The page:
Why You Need a Bond and Permit When Remodeling

Primary bedroom and bathroom addition over the garageBefore you can start construction on your home addition or remodeling project, there’s some administration work that needs to be done. We’re talking about permits and bonds. And while they may seem like a nuisance or an added cost, they are for your safety and benefit. Here’s some more information from Normandy Designer Jeremy Paris on what they are and why they are necessary.

“In many municipalities, permits and bonds go hand in hand,” said Jeremy. “You’ll work with your designer to apply for a permit and securing a bond is part of that process,” added Jeremy.

Here’s what each of these covers:

Permits – Permits are for your safety as they ensure that your project is designed correctly and meets all current code requirements. Most major remodeling projects will require permits especially if plumbing, electrical or structural changes are involved.

After you’ve applied for a permit, your local building department will review your plans for code compliance. The permit review process typically takes several weeks depending on the type of project and the building department’s work load. Once permits are approved construction can begin. During construction, the building department will conduct inspections throughout your remodel to verify the project is being built according to the approved plans. The number of inspections varies, but there can be up to a dozen. A few inspection check points include concrete, framing, insulation and mechanicals.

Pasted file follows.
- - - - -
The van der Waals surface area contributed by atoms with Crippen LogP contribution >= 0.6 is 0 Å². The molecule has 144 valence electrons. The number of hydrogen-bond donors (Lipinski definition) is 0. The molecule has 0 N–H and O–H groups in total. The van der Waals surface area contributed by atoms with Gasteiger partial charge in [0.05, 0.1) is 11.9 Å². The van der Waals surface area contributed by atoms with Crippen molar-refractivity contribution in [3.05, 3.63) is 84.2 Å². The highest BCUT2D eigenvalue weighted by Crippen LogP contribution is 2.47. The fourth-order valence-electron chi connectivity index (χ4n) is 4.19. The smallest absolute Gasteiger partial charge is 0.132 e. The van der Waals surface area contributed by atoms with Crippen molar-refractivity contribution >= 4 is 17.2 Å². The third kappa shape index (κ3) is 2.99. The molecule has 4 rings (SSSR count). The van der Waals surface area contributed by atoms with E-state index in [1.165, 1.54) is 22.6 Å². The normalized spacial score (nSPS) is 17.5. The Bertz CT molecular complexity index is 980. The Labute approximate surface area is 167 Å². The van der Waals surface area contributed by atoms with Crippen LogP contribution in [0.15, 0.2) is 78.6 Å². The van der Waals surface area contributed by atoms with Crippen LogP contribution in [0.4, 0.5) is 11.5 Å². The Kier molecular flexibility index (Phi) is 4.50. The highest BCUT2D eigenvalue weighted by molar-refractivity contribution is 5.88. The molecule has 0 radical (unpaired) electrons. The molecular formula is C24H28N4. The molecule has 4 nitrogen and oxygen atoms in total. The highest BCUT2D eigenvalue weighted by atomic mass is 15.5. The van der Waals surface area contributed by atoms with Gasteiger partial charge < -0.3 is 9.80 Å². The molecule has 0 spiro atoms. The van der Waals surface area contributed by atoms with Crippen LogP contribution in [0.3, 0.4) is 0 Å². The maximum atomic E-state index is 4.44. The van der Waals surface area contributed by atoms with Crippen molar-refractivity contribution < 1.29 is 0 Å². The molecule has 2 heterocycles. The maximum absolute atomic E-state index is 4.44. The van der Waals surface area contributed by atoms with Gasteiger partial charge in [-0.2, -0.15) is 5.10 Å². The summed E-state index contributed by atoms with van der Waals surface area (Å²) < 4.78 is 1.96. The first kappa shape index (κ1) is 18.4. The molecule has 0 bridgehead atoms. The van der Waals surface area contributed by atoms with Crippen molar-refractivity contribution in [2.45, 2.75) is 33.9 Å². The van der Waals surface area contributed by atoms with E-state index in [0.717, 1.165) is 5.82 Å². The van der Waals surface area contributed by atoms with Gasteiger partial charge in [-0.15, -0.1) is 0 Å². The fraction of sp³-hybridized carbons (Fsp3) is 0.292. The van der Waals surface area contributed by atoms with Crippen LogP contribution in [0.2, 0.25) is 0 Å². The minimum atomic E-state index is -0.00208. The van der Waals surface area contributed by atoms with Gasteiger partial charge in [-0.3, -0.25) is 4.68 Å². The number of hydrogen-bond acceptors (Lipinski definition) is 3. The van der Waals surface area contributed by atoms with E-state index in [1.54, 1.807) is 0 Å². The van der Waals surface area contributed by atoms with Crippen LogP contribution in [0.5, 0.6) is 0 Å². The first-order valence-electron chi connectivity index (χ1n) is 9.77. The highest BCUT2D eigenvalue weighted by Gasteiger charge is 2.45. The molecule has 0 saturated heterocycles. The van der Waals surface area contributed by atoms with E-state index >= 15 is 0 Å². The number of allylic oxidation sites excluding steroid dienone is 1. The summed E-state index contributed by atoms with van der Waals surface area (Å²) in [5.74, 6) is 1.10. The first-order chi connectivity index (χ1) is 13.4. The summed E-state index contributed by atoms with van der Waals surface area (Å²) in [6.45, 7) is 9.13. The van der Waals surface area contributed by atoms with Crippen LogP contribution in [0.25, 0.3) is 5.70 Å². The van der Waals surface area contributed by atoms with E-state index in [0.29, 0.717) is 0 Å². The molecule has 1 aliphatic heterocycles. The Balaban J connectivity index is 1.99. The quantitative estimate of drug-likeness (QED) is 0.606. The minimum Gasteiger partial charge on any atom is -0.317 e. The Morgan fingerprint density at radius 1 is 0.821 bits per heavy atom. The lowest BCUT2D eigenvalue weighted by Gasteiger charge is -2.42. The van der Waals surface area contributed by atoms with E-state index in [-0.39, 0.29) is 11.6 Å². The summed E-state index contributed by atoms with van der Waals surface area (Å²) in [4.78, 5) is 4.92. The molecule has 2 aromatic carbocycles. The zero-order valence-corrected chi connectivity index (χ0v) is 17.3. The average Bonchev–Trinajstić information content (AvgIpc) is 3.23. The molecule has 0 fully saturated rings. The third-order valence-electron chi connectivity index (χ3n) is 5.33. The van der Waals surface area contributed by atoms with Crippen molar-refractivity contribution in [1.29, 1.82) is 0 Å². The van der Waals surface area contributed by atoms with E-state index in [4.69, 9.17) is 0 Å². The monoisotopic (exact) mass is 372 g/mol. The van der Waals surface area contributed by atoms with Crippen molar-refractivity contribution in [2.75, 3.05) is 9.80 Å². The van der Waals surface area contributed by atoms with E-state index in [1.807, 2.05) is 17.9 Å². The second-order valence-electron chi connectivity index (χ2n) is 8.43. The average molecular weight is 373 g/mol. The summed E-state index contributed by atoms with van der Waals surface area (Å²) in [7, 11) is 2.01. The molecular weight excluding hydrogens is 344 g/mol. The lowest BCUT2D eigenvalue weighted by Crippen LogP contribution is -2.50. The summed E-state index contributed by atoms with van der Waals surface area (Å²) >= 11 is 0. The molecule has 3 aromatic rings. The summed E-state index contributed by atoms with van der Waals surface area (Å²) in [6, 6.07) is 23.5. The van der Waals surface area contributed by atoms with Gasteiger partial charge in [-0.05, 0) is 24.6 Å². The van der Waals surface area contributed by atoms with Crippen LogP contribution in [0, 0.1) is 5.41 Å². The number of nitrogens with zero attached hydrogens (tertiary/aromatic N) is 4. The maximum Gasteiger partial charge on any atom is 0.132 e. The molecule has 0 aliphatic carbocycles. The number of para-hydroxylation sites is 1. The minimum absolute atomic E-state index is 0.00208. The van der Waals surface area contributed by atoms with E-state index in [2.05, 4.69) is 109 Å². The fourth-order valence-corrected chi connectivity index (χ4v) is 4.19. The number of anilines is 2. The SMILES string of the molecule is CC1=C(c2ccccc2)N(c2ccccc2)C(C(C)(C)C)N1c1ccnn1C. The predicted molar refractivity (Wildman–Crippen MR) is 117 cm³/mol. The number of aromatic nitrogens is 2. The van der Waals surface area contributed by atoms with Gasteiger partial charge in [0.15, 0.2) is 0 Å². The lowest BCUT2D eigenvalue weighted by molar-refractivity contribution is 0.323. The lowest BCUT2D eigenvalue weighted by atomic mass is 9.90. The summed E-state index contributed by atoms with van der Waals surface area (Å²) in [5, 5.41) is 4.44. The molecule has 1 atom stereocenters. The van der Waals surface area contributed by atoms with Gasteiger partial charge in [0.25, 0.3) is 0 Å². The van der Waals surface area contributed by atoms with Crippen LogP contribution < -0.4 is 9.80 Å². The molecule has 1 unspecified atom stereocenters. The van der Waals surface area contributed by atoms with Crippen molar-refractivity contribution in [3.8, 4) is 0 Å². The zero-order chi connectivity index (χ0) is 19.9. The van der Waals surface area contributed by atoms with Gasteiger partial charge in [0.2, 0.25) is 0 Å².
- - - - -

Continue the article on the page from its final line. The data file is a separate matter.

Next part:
Bonds – You can think of bonds as a security deposit to the village. Money is held by the village to cover potential damages to city property like sidewalks, streets and curbs in the event that the contractor does not make any necessary repairs. If all goes well, the bond money is returned at the end of the project, provided that all other requirements and inspections are completed.

“There a couple more things worth mentioning when it comes to permits and bonds,” said Jeremy. “The first is that you should talk with your remodeler about who is handling the permit and bond fees. Permit fees can be paid by you or your remodeler but we recommend that you ask your remodeler to post the bond money, as it is their responsibility to repair any damages.”

It should be noted that a bond is not required in every community, but it’s worth finding out whether your town requires a bond before you incur an unexpected expense.

Now that you are informed on permits and bonds, set up an appointment with Jeremy to start your next project. Or, register to attend an upcoming workshop to keep on learning. You can also gather ideas from the Normandy photo gallery or by following Normandy Remodeling on Facebook and Instagram.



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